As part of Invasive Species Action Month, the government is encouraging British Columbians to learn more about non-native invasive plants and animals that can displace other species and have a negative impact on the ecosystems throughout the province.

The B.C. government works closely with the Invasive Species Council of B.C., regional districts, local governments, First Nations and community-based organizations to help prevent the introduction and spread of harmful, non-native plants and animals.

The Invasive Species Council of B.C. assists with invasive species program co-ordination and communications, develops best management practices in collaboration with local agencies, and helps increase public awareness and reporting of invasive species throughout the province.

The Province also provides ongoing financial assistance to support the work of invasive species groups, which includes the mapping of invasive species populations and treatment of high-priority sites.

On April 22, 2016, the B.C. government announced another $1.7 million for its annual invasive plant grants program. The money is being distributed to 31 regional districts, municipalities and invasive species organizations to combat the spread of harmful plants. This funding is in addition to the $935,000 already allocated by the Ministry of Forests, Lands and Natural Resource Operations for invasive plant control and management in 2016-17, and the $2.1 million allocated by the Ministry of Transportation and Infrastructure for invasive plant control and management over the same period.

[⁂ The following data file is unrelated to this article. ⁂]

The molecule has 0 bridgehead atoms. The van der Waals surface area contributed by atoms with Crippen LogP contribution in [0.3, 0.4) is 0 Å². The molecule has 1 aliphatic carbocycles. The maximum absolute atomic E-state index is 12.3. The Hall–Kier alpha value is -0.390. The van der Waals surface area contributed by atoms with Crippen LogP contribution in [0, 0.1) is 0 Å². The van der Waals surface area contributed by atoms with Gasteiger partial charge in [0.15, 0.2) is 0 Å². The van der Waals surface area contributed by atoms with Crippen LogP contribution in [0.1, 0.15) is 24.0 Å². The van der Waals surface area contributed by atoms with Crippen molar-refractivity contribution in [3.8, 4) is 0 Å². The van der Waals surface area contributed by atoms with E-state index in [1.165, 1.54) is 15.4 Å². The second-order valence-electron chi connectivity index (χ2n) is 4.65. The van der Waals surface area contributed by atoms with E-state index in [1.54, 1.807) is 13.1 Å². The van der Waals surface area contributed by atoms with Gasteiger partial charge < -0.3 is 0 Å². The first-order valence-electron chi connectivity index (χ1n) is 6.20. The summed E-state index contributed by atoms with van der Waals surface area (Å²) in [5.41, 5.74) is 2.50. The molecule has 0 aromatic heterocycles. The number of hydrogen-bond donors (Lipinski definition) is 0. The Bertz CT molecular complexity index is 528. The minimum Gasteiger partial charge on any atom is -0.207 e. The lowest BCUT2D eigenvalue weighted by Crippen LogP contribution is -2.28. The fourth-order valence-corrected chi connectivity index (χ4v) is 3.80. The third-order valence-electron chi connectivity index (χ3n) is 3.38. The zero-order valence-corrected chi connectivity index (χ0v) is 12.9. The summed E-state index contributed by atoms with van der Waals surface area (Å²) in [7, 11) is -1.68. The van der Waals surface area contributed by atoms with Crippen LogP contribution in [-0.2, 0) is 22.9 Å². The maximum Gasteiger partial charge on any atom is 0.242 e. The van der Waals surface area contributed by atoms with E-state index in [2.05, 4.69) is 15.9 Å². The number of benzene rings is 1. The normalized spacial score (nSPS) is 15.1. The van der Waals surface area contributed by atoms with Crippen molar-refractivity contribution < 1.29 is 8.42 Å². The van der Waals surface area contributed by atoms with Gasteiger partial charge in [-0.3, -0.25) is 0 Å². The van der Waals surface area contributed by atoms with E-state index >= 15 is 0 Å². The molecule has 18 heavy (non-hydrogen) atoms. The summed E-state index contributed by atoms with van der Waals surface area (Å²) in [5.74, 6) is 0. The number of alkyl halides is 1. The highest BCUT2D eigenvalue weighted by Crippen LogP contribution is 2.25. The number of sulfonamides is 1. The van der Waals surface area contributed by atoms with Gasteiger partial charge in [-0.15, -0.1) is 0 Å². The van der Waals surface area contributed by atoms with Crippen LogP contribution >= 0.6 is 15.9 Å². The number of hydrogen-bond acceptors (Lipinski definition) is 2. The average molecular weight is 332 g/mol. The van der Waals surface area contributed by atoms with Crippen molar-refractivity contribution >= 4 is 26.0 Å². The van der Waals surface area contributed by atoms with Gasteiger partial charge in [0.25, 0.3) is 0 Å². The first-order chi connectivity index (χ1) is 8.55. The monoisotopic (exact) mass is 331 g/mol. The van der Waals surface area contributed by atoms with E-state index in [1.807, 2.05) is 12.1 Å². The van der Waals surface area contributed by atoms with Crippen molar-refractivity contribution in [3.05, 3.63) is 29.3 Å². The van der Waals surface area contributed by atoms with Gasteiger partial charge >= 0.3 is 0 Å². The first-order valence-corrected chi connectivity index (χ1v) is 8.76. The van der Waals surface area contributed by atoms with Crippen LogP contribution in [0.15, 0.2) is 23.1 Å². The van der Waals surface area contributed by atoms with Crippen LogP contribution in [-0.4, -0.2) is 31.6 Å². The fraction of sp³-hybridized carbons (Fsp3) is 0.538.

The government has also made significant investments over the past few years to counter the threat of invasive aquatic animals. In March 2015, it expanded its response to the potential introduction of invasive zebra and quagga mussels with a two-year, $1.3-million pilot program focused on early detection and rapid response.

In March 2016, the pilot program was expanded and made into a permanent invasive mussel defence program with $2 million in annual funding. The funding is provided by BC Hydro, Columbia Power, FortisBC and the Columbia Basin Trust. The program will see eight permanent mussel inspection stations installed at major entry points on B.C.’s borders with Alberta and the United States. Invasive mussels have not been detected in British Columbia to date and this program will boost protection of B.C.’s waterways.

During Invasive Species Action Month, the Invasive Species Council of B.C. is supporting a series of outdoor activities, a photo contest and educational events throughout B.C. to raise public awareness of invasive species.

More information and a list of upcoming activities is available at:www.bcinvasivesmonth.com

Each week, the Invasive Species Council of B.C. will also highlight ways that British Columbians can take action against invasive species:

By working together, British Columbians can help stop invasive species from spreading and damaging the province’s environment, infrastructure and economy, including the ranching, agriculture and tourism sectors.